Patrick Cozzi: We’re so excited about Cesium for Unreal Engine. Our mission has been increasing the intersection of computer graphics and geospatial and bringing Cesium to Unreal is a perfect example of that. What we’ve done is we’ve taken the game engines that have been built over decades to have really amazing performance, really high fidelity and visual quality, and we built a layer on top of that with Unreal Engine that allows the ingestion of real-world data.
It’s built on a WGS 84 ellipsoid for the globe, and it can incrementally stream data based on where the viewer is, so you don’t download the whole world when you zoom in to San Diego, you just get the San Diego part of the globe, and this combination of the ecosystems. This bridge between geospatial and gaming – I feel like we kind of made 10 years’ progress overnight, right? Because when you connect those two ecosystems, suddenly all this geospatial data is available to the folks using the game engines, then suddenly all this tooling that’s available for the game engines is available to the geospatial community. So it’s really been quite, quite remarkable, and I think that this is the start of something really big there.
Myrna James: What’s your timing on this?
Patrick Cozzi: We launched it March 30th, with overwhelming interest along a variety of markets.
Myrna James: I work with a nature preserve in Panama called the Mamoni Valley Preserve, part of Geoversity.org, and they do all kinds of amazing things in the jungle, including leadership training and epic journeys within the 12,500-acre nature preserve. Massive Entertainment, which is producing the video game for the Avatar movies, did a lot of training and filming there. They’re releasing the video games for all the Avatar movies, the second of which is an underwater Avatar movie.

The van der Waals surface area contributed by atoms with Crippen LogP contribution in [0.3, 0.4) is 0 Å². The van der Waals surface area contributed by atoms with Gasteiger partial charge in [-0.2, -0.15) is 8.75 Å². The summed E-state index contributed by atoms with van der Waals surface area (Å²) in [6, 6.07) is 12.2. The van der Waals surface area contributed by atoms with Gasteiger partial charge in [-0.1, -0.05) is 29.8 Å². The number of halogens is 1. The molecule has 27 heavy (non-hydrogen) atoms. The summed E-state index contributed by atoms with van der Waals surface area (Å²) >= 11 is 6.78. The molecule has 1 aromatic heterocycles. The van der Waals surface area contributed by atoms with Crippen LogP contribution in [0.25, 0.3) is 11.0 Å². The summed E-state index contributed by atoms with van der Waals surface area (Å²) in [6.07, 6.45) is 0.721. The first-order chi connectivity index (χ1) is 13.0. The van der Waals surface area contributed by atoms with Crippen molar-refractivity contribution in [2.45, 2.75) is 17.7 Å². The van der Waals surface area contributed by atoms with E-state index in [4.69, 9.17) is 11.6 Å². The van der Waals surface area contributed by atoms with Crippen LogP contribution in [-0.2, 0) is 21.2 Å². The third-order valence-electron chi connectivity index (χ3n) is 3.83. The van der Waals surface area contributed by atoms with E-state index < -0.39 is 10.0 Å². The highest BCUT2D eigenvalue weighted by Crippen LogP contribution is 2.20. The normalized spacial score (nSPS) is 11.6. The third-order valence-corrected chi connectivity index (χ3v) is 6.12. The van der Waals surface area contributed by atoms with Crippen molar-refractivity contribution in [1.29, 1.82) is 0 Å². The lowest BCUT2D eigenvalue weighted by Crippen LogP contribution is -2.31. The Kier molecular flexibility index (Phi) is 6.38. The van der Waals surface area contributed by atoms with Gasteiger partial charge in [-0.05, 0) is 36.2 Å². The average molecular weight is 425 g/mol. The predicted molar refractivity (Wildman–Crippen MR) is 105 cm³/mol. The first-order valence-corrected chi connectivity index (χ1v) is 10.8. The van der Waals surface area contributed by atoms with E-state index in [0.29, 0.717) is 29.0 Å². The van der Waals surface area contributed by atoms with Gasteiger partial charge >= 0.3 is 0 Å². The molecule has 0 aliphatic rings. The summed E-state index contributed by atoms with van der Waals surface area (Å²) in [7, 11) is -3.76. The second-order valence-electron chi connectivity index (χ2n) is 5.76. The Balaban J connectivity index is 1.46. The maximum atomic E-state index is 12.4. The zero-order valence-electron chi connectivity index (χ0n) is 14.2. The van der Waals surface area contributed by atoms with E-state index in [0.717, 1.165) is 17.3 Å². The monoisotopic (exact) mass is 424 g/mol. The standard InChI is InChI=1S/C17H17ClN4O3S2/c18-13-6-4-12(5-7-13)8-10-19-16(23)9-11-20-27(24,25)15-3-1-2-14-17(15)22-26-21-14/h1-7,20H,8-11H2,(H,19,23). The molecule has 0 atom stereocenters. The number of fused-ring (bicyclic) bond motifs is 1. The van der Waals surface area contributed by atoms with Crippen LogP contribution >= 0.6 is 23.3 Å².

It’s just really exciting that when you say you’ve made 10 years’ progress overnight, this just sounds like something that these video gaming companies need to know about, right?
Patrick Cozzi: Yeah, absolutely, right. So, our initial interest for folks using game engines and Cesium 3D Geospatial was in the modeling and simulation community. Then we see a lot of interest in virtual video production on a variety of other enterprise use cases like AEC (architecture, engineering, construction). As for gaming, I do see an amazing future, because when you look at gaming, so much of the effort that goes into making a game is in the content, the characters and environment, right? And anything that we can do to make building that virtual environment more efficient is really fantastic for gaming, and I think that we’ve started to bridge that gap, where using this scan data from the real world will be able to be used in gaming. I still think there’s more work to be done to get to the detailed level that will be needed for gaming.
Myrna James (14:07):
Yeah, that makes sense. Also, Cesium for Unreal is OGC verified, right? And they’re using a standard called 3D Tiles?
Patrick Cozzi: Sure, so Cesium for Unreal streams in the 3D geospatial data, like the terrain and 3D buildings, using an OGC community standard called 3D Tiles. Back in 2015, we created 3D Tiles at Cesium as a way to stream this massive heterogeneous 3D geospatial data, and OGC was very interested in that and saw that as an emerging area. We went through the community standard process to make OGC community standards, and to help create awareness and community around that open standard to get a very healthy and growing ecosystem.
Myrna James (15:14): The Metaverse
Oh, that’s fantastic that you’ve contributed that standard to the OGC. So, you guys have been so involved with the open source community with open API software and standards. That’s a part of the democratization of geospatial data. It’s becoming more freely available for people in general, not necessarily experts, right – not necessarily just GIS experts or geospatial imagery analysts to be able to use these incredible tools that tell us so much about the planet. I’d love for you to expand upon that, and on the creation of the Metaverse.
Patrick Cozzi: We see a lot of work nowadays towards the Metaverse – towards a more immersive, collaborative, and connected world. It’s potentially the future of the internet, and we see examples of that today with Fortnite and Roblox. Part of that future Metaverse is this bridge between the physical and digital world, and Cesium I think is going to be in a fantastic position to help provide that bridge. It’s funny because we’ve been working on the Metaverse for a decade, but I just realized that in the past six months, right?